Filing a Human Rights Complaint
For detailed information on filing a human rights complaint in BC, see The Human Rights Complaint Process for Transgender People in BC* by barbara findlay, QC.
*The above link should download a MicroSoft Word document. If it does not download, you may need to copy the link, open a new internet browser window, paste the link, then press enter.
The following is an overview:
- It is free to file the forms for a Human Rights Complaint. You can handle the process yourself, or you can find an advocate to assist you and to represent you at the Tribunal. Some advocates charge a fee to represent you. Make your complaint as soon as possible. If you do not make your human rights complaint within 6 months of an incident, you will probably lose your opportunity to bring a complaint. It will not be enough to say that the incident happened because you are trans. You will need to include information in your complaint that shows the link between what happened to you and the fact that you are trans (for example, someone called you a ‘tranny’).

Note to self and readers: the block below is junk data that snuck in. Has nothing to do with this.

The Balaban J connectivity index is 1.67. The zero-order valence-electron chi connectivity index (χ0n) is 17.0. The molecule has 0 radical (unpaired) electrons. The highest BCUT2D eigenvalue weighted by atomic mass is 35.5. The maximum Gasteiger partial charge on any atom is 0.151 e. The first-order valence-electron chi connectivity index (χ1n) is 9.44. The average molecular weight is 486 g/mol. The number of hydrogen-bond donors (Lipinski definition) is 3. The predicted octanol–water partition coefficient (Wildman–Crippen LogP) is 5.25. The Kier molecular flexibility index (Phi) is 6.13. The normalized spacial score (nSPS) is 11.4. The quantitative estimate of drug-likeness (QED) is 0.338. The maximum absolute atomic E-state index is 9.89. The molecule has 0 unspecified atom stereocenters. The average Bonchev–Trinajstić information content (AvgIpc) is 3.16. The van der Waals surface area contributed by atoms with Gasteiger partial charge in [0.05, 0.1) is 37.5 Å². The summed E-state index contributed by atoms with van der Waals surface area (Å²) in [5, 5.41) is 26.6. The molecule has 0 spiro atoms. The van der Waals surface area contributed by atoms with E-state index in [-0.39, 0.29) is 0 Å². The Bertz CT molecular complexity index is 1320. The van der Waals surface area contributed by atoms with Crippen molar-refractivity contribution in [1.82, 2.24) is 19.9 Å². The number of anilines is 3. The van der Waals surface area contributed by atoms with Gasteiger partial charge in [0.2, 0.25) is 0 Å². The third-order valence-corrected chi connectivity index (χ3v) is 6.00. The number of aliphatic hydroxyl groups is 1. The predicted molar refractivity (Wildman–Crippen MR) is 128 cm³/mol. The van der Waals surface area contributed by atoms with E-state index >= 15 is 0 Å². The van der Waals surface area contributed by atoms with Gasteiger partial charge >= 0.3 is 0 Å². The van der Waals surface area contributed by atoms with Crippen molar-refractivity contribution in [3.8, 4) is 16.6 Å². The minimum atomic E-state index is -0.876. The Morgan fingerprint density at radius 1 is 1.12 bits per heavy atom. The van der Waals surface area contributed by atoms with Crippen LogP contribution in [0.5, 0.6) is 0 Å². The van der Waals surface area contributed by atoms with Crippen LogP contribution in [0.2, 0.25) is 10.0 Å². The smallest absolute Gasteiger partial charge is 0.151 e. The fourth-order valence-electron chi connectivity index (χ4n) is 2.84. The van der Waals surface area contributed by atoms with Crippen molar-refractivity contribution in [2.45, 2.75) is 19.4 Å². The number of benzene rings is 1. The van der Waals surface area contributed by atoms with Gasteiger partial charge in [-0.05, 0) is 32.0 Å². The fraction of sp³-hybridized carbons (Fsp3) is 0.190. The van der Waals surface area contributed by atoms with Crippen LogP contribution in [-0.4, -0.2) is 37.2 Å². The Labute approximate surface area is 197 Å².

- If your complaint is accepted, the Tribunal will send a copy to the person or organization you complained about. They will be given a chance to respond.
- You will be given an opportunity to attend a settlement conference with the other side. The purpose of the conference is to see if you can work things out with a mediator from the Tribunal. Many human rights complaints are settled at this stage.
- If you and the other side cannot agree on a settlement, a hearing is scheduled. The hearing takes several days or more. You will need to attend in person. The person hearing the complaint will usually issue a decision weeks or months later. The entire process can take years.
- The Tribunal has a wide range of powers to remedy any discrimination. For example, the Tribunal can order that the discrimination stop, tell the other side to take steps to resolve the effects of the discrimination, tell the other side to make policies to prevent discrimination from happening again, and award you money for injury to your dignity, feelings and self-respect.
- If you are not satisfied with the result, you may be able to apply to the BC Supreme Court for a review of the decision.